A new study shows that the COVID-19 infection incidence has been low in people with rheumatic diseases, and most of those infected experience a mild course of illness. Additionally, fatalities have been low among rheumatic disease patients infected with COVID-19. Details of this research was presented at ACR Convergence, the American College of Rheumatology’s annual meeting.
COVID-19 is the infectious disease caused by the novel coronavirus SARS-CoV-2. As the COVID-19 pandemic surged worldwide in early 2020, the risk of serious infection, complications or fatality was unknown for people with rheumatic disease. Many patients with rheumatic disease are treated with immunosuppressant medications that leave them more susceptible to infection.
As the pandemic began, it was unclear how people with rheumatic diseases, on immunosuppressant therapy, were affected by a COVID-19 infection. Some early studies even suggested that these drugs could have a protective effect, but concerns remained about the vulnerability of this patient population. To learn more, researchers conducted a systematic review of studies that reported outcomes of COVID-19 infection among patients with rheumatic diseases who were taking biologic and targeted therapies.
“When the pandemic started, there was concern on whether to continue or hold immune therapies among patients with rheumatic diseases because they are at increased risk for infection,” says the study’s co-author, Akhil Sood, MD, an internal medicine resident in rheumatology at the University of Texas Medical Branch in Galveston. “We were interested to see if these patients are at an increased risk for COVID-19 infection. If they were to become infected, we wanted to know the severity of their clinical course. This can help us to determine whether it is safe to continue or hold immune therapies in setting of COVID-19 infection.”
The researchers systematically searched PubMed/Medline and Scopus to identify relevant studies from January to June 2020 that reported the outcomes of COVID-19 among patients with rheumatic disease. They extracted demographic information and patients’ use of biologics or targeted therapy with Janus kinase (JAK) inhibitors. They measured the following COVID-19 outcomes: hospitalization, admission to an ICU and death. Based on their clinical symptoms, patients were split into two groups: severe, or having increased risk of respiratory failure or life-threatening complications or non-severe.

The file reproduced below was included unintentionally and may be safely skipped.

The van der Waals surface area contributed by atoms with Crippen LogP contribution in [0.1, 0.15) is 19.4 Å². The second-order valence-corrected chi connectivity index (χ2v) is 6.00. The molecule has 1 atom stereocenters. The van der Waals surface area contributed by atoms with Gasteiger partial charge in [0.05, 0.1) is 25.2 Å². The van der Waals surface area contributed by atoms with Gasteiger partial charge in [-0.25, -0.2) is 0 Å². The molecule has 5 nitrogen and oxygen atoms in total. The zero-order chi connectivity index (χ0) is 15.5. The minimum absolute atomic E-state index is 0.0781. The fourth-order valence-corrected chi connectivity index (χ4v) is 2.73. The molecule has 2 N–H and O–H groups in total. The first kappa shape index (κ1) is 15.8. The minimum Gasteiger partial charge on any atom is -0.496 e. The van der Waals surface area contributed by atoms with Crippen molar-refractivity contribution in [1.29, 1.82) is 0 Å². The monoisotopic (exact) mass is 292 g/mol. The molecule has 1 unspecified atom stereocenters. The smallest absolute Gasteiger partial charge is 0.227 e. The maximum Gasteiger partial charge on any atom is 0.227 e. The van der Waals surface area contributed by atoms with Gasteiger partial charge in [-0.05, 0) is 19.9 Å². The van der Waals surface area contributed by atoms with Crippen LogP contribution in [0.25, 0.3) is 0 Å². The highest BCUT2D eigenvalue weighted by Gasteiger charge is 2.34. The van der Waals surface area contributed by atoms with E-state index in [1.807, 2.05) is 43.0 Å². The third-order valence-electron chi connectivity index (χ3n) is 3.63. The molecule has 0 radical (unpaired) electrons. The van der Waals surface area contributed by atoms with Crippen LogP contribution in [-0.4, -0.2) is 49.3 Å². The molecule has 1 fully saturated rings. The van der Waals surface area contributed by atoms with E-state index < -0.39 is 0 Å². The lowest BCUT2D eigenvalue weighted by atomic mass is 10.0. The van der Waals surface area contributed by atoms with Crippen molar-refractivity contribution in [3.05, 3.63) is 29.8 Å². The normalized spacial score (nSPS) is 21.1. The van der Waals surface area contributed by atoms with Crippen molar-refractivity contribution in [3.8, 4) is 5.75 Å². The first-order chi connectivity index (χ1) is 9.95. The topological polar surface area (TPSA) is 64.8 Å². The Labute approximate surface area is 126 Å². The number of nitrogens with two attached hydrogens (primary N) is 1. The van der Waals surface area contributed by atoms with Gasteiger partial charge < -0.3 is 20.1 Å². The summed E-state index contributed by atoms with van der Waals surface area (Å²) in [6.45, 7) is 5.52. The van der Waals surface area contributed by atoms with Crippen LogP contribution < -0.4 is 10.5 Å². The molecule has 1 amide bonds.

The final review included 6,095 patients with rheumatic diseases from eight observational cohort studies, with 28% having rheumatoid arthritis (RA) and 7% having psoriatic arthritis (PsA). Of the 6,095 patients, only 123 or 2% were positive or highly suspicious for COVID-19. Across all the studies used for the review, 68% of COVID-19 patients were taking biologics, with 31% taking anti-TNF drugs and 6% taking JAK inhibitors. Among those patients who were infected with the coronavirus, 91 or 73% were never hospitalized. Thirteen patients who were hospitalized required admission to an ICU and four patients died.
“In our analysis, there was a small number of patients on biologic and targeted therapies to make definite conclusions on whether to continue or hold therapies,” says Dr. Sood. “We are waiting for additional extensive studies that include more patients with rheumatic disease on biologic and targeted therapies. Another area of interest for us is examining risk factors for severe COVID-19 infection in patients with rheumatic disease. We hope this can help us identify which patients to closely monitor and possibly develop precautions to mitigate their risk.”